MVVM design pattern in Swift

MVVM design pattern

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MVVM design pattern (Model-View-ViewModel) is one of alternative design patterns in software development to MVC (Model-View-Controller) that solves common issues with MVC which results in smaller view controllers, better code separation and improved testability. But before diving into MVVM design pattern let’s talk a little about MVC or Model-View-Controller design pattern.
MVC design pattern (Model-View-Controller) is widely used design pattern where objects are assigned in one of 3 roles – model, view or controller. MVC also defines communication between these objects.

Model holds application data and is responsible for business logic (for example model can be a person, product, restaurant etc.). View presents data to user (but doesn’t communicate directly with model) and handles user interaction. Controller (ViewController) “glues” view and model, owns them and communicates with them (controller is responsible for fetching data from model and displaying that data with the views). If any data changes, model notifies the controller and controller updates the views. When user performs some action (for example taps on button) the view notifies controller. Controller then responds to that user action, for example it will fetch requested data or update the model.

MVC Model View Controller

Benefits of using this pattern are in reusability and code separation. So then you may be wondering what’s the problem with MVC pattern? Well in the end MVC implementation often looks like this. View knows little about the model (even it shouldn’t) and maybe even sometimes updates the model directly. And a lot of code you’re not sure where to put it (and you know it doesn’t belong in the model or view) ends in view controller. This results in very large and bloated view controllers. (that is a reason why MVC is also knows as massive view controllers) that does too much work (for example it handles user interaction, networking, data processing, data formatting etc), it’s hard to maintain and hard to test.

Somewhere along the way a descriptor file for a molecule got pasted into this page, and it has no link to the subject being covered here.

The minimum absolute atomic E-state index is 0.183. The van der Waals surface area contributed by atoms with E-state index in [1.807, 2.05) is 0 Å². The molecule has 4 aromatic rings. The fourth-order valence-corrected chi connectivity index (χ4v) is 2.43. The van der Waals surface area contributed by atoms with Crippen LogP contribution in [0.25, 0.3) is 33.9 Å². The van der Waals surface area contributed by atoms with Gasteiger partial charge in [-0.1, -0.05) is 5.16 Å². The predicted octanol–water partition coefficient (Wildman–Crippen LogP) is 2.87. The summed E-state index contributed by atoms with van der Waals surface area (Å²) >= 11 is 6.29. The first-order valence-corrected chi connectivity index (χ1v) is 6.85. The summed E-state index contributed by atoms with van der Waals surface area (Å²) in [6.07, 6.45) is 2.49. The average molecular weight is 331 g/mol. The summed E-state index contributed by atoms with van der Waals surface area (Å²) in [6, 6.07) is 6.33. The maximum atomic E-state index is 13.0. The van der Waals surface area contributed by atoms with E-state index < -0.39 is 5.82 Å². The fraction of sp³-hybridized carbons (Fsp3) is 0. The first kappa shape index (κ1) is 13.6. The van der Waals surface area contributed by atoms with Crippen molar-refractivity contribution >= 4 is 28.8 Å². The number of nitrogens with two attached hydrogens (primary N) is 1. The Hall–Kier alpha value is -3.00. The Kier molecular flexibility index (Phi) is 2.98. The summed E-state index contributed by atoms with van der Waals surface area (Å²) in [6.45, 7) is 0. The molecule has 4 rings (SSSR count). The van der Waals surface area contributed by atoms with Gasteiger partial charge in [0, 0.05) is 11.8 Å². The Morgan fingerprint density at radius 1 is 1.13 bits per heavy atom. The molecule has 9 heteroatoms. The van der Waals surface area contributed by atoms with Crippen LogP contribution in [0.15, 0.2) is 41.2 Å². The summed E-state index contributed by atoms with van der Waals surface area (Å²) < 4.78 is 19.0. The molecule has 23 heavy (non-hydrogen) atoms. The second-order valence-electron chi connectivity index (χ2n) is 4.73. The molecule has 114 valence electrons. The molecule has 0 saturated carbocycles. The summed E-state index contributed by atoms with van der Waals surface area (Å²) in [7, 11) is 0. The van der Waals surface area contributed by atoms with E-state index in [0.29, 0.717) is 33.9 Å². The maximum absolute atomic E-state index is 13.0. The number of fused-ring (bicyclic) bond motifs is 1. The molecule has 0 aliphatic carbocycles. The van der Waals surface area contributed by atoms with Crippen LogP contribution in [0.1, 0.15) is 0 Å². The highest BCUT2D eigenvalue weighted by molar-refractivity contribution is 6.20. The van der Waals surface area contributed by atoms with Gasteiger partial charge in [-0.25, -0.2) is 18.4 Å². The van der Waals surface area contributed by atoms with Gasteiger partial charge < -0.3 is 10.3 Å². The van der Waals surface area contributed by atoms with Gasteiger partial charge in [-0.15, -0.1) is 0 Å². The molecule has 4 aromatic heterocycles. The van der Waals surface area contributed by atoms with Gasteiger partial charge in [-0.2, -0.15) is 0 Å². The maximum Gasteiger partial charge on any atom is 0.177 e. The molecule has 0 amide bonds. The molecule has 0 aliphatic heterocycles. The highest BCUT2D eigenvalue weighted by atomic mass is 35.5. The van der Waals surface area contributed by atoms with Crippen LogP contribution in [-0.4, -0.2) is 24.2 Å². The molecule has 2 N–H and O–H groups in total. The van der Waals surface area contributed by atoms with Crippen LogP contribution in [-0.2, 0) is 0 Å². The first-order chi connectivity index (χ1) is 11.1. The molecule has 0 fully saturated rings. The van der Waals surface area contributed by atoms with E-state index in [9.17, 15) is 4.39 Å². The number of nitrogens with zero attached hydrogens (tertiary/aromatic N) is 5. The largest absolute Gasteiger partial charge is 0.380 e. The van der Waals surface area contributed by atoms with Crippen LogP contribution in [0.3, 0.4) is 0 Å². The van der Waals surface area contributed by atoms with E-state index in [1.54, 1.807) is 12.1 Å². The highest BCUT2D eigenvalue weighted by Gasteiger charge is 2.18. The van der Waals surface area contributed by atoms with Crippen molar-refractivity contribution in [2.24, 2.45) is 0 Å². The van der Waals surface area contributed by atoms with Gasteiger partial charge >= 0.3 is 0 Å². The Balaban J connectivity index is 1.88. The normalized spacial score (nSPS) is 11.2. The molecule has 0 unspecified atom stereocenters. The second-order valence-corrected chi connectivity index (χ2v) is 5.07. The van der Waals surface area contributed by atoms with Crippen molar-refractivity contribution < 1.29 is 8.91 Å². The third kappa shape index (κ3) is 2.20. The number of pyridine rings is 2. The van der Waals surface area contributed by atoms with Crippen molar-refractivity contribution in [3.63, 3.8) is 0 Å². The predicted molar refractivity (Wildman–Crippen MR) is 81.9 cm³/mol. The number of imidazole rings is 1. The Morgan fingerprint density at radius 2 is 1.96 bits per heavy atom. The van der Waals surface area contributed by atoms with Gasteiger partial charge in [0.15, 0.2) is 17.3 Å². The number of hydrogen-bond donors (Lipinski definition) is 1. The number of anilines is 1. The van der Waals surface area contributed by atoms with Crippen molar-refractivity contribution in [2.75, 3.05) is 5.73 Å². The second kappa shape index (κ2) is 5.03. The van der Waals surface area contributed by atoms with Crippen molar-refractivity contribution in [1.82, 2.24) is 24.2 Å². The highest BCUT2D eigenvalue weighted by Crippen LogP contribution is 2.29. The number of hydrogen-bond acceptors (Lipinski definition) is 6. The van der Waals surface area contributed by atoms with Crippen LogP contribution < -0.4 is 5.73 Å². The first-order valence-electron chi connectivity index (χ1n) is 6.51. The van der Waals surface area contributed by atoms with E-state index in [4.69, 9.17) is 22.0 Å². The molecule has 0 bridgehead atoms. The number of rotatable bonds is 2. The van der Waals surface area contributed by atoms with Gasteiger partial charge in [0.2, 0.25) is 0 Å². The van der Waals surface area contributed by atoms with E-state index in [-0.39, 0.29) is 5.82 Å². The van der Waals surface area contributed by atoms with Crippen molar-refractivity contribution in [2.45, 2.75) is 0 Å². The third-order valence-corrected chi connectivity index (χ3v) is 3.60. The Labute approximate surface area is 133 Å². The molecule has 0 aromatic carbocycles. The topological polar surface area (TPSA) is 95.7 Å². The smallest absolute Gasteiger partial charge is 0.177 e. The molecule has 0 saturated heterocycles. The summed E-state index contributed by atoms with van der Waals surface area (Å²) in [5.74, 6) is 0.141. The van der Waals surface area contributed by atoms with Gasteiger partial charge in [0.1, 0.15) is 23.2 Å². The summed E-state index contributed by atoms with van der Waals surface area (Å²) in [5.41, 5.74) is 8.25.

There are several alternatives to MVC that solves this problems like MVVM (Model-View-ViewModel), MVP (Model-View-Presenter) or VIPER (View-Interactor-Presenter-Entity-Router).

In this post we’ll cover one of the alternatives to MVC, called MVVM which stands for Model-View-ViewModel. So let’s dive in :).

MVVM design pattern (Model-View-ViewModel)

One of alternative design patterns in software development to MVC is MVVM design pattern (stands for Model-View-ViewModel) which popularity in iOS development community has risen in recent years. It solves common issues with MVC which results in smaller view controllers, better code separation and improved testability.

Actually MVVM is not that different from MVC. Main differences are that there is a new class ViewModel and that ViewController no longer communicates with Model. Model still represents the data but now communicates with ViewModel only. ViewModel then interacts with ViewController (and of course Model). View only communicates with ViewController (notifying it of user interaction) and ViewController interacts with View and ViewModel.

There is one more thing I would like to point out – in MVVM design pattern you can think about ViewController and View as one entity. ViewController doesn’t communicate with Model and is only responsible for handling View lifecycle events and for configuring UI.

MVVM design pattern

As you can see in image above ViewController owns the View and the ViewModel and ViewModel owns the Model. Model notifies the ViewModel which is then used to update ViewController and ViewController updates the View. Presentation logic is handled in ViewModel – for example if you need to format some data this is a place to do it. ViewModel doesn’t know anything about user interface (you shouldn’t even import UIKit in ViewModel).

I’ll update this post in the future with examples and link to project on GitHub.

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